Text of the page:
Las Vegas Sun

November 24, 2017

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Who rules Nevada’s elections? Court to decide.

Special Election

KSNV coverage of how candidates will be selected for special election to fill open House seat, June 28, 2011.

Kate Marshall

Kate Marshall

Mark Amodei

Mark Amodei

Ross Miller

Ross Miller

Dean Heller

Dean Heller

Seems there’s nothing like a deadline, or perhaps a U.S. House vacancy, to focus the mind.

That mantra apparently applied to both the Legislature — which passed a bare bones special election law eight years ago — and the secretary of state’s office, which never got around to writing regulations governing how a special election should be conducted.

Now that Nevada is facing its first U.S. House vacancy, the state Supreme Court will decide how the next representative from the 2nd Congressional District will be chosen.

It’s a political process that most justices appeared uncomfortable wading into, based on questions they asked during oral arguments Tuesday on the case that will decide the matter.

“Why shouldn’t we let the secretary of state make this decision?” Justice Mark Gibbons said. “Otherwise we’re going to have judges running elections, and that may not be a good idea.”

Nevada has never had to deal with a House vacancy, so policymakers had little incentive to address the issue.

Shortly after the 2001 terrorist attacks, Congress passed a law it hoped would expedite filling vacancies in the U.S. House should a calamity wipe out a significant number of representatives.

But the process for filling U.S. Sen. Dean Heller’s old seat has been anything but expedited in Nevada.

No primary election is allowed under state law, opening up the question of how candidates get onto the special election ballot.

At issue is whether the special election should be open to any qualified candidate — an interpretation decided by Secretary of State Ross Miller that would set up a free-for-all among the 30 candidates already filed to run.

Or, should the political parties be allowed to nominate candidates, the position argued by the Nevada Republican Party, which filed the lawsuit. In that scenario, former Nevada Republican Chairman Mark Amodei would compete against state Treasurer Kate Marshall, a Democrat.

In this case, it wasn’t a terrorist act that opened up the vacancy, rather a sex scandal that forced U.S. Sen. John Ensign to resign. Heller was appointed to Ensign’s seat, leaving Nevada’s sprawling 2nd District open.

With little fanfare following the passage of the federal law, the Nevada Legislature signed off on a state law governing special House elections.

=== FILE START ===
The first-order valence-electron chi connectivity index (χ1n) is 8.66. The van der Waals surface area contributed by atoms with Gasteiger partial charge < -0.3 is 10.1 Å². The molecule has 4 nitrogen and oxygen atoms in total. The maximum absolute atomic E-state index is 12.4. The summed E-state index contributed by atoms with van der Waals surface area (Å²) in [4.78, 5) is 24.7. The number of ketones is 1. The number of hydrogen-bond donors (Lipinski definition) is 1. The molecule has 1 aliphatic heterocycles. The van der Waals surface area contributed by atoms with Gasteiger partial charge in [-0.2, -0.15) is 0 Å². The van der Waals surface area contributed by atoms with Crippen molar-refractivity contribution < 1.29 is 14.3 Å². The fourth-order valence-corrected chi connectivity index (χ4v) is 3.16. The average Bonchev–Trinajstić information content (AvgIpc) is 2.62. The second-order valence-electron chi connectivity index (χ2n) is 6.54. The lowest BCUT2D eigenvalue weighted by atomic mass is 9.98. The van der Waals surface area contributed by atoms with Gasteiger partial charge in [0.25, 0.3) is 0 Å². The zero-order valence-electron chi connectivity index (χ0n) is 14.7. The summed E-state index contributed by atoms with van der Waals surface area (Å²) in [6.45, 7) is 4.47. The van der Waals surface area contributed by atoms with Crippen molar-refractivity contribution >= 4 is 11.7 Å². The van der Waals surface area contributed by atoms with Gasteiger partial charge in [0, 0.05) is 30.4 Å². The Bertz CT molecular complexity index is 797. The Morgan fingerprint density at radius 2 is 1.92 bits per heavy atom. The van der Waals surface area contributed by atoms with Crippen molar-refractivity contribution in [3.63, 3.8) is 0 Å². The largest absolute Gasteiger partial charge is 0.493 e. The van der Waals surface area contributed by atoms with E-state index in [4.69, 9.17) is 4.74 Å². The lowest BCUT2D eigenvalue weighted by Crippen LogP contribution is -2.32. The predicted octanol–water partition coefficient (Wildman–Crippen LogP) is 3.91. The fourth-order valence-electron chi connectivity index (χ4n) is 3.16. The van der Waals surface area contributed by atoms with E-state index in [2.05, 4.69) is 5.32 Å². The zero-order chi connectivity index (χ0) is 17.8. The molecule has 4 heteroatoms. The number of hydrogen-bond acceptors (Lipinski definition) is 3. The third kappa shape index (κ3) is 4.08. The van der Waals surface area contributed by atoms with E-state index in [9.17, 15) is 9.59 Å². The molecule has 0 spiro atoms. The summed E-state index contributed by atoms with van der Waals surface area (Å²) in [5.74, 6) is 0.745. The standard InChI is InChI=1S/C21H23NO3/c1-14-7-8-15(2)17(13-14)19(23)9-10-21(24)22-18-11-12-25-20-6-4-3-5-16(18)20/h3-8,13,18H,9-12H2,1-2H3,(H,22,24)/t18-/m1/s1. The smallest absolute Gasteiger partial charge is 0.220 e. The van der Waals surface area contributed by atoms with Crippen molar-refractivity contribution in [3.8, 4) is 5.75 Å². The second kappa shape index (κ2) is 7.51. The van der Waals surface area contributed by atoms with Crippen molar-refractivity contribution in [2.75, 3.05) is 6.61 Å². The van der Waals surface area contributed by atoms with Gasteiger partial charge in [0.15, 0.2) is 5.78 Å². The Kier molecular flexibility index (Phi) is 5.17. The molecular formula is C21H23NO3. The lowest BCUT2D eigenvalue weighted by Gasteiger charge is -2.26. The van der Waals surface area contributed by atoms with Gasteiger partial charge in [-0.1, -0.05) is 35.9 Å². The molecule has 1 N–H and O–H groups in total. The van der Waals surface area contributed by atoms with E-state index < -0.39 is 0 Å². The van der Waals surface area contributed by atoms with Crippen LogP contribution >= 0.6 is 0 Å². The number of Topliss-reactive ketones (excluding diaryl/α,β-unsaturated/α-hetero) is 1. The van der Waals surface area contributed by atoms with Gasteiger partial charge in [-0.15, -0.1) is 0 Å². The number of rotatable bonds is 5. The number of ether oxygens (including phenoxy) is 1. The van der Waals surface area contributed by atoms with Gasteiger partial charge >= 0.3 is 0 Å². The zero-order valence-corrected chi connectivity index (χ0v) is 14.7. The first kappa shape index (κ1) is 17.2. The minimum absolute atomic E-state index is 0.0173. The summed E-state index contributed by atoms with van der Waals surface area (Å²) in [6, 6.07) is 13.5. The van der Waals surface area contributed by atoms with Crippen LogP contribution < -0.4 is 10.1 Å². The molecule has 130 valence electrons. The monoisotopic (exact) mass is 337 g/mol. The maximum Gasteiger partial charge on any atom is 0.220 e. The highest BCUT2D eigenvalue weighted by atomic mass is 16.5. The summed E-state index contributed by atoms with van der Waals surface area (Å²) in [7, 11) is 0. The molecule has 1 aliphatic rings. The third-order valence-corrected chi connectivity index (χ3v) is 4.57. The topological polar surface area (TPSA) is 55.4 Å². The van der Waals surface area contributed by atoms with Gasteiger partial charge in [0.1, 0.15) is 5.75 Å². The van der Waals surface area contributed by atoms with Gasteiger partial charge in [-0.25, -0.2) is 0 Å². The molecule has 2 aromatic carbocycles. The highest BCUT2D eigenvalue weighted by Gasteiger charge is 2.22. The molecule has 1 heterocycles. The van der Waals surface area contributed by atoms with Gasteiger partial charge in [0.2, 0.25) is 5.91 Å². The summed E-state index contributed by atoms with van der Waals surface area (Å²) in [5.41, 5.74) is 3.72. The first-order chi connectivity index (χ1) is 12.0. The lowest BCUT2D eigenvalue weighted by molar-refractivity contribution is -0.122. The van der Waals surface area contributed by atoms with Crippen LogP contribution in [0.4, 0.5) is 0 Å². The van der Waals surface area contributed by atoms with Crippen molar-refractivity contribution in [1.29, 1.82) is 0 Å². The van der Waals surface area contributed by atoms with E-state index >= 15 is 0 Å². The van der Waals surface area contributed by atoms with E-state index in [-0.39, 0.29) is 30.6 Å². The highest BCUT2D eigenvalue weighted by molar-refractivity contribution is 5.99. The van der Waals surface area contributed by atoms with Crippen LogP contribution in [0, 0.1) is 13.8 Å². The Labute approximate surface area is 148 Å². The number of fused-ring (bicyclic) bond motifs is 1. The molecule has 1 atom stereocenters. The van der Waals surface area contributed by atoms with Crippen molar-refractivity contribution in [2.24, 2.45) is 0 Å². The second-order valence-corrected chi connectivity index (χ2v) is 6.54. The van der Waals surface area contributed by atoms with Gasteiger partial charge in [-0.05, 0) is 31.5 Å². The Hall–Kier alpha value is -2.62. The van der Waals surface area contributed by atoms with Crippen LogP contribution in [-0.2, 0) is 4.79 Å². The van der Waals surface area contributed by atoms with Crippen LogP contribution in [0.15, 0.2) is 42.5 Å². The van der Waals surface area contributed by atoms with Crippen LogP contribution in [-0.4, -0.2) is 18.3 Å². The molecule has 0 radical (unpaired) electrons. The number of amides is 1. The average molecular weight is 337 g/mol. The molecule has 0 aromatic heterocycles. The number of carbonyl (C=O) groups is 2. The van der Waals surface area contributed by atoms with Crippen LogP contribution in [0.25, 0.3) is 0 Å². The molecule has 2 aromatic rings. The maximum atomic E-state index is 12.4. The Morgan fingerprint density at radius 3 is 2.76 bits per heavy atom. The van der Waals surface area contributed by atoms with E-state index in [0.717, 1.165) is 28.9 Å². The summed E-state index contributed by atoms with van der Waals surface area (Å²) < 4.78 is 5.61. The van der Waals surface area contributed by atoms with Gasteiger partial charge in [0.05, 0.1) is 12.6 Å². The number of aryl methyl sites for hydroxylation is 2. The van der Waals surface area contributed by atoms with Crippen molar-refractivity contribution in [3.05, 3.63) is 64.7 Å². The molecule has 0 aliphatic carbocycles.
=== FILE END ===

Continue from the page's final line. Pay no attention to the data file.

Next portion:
In fact, the job of pushing the bill through the Legislature was given to a legislative intern. Lawmakers asked almost no questions during the bill’s hearing, other than one assemblyman wondering why the proposed bill didn’t designate the special election be on a Tuesday.

At one point, as justices debated whether it’s the job of the legislative and executive branches to decide how elections are run, Justice Jim Hardesty lamented that the legislative record “is void” on this particular topic.

Lawmakers never touched the issue of nominating candidates, leaving it instead to the regulatory process to flesh out the procedure for running the election. But the secretary of state — who, ironically, was Heller at the time — never did.

Nor did Miller.

“We’ve never had a special election before,” he told a reporter when asked why his office never wrote the regulations.

Instead, Miller issued the rules for the special election shortly after Heller was appointed to Ensign’s seat. He argues the law passed by the Legislature is “plain on its face.”

He also says he’s legally entitled to and, in all practicality, needs to have the leeway to interpret the state’s election law to conduct elections.

And that’s what much of the questioning focused on during oral arguments: How much deference should the court give to the secretary of state to figure out how to run elections?

Marc Elias, a lawyer for the Nevada Democratic Party, which sided with Miller, argued the court should only insert itself “when the process fails.” In this case, the process has yet to be tested.

“The election system cannot run without the secretary of state having the ability to fill in the gaps” left by the Legislature, Elias argued.

But Justice Jim Hardesty disagreed, saying state law is clear that elections are to be run according to formal regulations adopted a year before the election, “so everybody involved knows what’s going to happen.”

“It’s not a fluid election process run by an elected official,” he added.

So although the Legislature and the secretary of state failed to engage in the details, the court was asked to get right down to literally the letter of the law.

David O’Mara, a lawyer for the Republican Party, argued the law specifies “a candidate” from a major party is nominated to appear on the ballot.

“It doesn’t say candidates plural,” O’Mara argued. “That means only one candidate from each major party.”

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